There have been arguments over what constitutes a proper breakfast for at least a hundred years. Here are some excerpts from a 1917 article:
What Shall We Have for Breakfast?
Between the old-fashioned hearty breakfast and the coffee and roll of the slender modern meal, there is a golden mean. Those of us whose days are busy ones need to start them with plenty of nourishing food. This does not mean that we should overload the stomach, but it does mean that we should take sufficient food to keep from feeling faint in the middle of the morning. The body needs to be “coaled up” just as a furnace does for a day’s work.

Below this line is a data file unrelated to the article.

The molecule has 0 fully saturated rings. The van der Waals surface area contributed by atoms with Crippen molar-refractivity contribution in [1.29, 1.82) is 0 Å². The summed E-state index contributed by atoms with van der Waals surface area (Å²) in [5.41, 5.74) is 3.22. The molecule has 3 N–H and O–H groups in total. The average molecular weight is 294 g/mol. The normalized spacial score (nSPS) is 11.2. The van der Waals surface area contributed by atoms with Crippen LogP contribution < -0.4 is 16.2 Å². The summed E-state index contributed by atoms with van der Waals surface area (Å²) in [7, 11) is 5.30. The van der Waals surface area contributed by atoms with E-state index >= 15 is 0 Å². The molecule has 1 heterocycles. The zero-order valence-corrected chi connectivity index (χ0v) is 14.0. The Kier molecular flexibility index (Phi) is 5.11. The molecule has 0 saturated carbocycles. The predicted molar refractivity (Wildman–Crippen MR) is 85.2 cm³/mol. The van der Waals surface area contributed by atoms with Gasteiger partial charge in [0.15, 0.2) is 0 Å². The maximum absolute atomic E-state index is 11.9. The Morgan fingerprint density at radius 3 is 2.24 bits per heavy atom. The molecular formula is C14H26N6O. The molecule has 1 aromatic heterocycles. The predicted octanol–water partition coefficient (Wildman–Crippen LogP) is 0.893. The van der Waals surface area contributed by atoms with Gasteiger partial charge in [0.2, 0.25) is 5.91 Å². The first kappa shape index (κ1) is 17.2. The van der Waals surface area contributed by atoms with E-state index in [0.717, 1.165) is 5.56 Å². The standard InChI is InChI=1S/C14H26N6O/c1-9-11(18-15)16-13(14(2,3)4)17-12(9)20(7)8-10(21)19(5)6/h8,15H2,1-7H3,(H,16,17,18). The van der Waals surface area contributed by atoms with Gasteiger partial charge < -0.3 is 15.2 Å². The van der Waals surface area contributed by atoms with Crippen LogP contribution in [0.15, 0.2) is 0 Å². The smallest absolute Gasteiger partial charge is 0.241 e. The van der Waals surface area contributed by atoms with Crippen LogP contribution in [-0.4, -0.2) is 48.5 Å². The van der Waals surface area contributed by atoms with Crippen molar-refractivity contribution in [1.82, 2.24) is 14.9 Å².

But steaks and chops every morning are out of the question. Some families, however, still regard the egg as the breakfast dish. Almost everyone wants fruit for breakfast. Stewed rhubarb is a healthful breakfast fruit. Apples, uncooked, baked, fried or in applesauce, cannot be improved upon.
Advertisements on packaged cereals usually quote alluring figures to prove how surprisingly low is the cost of cereals. And, yet, these do not seem so cheap when the housewife begins to cast up accounts! Many grains and cereals — oatmeal, hominy, and others — can be purchased by the pound. This is particularly delicious with stewed canned berries.
Griddle cakes are always popular, and if well made, and quickly and thoroughly cooked, are light and digestible. If the family does not object to fried things, rice fritters will be enjoyed.
Good Housekeeping (October, 1917)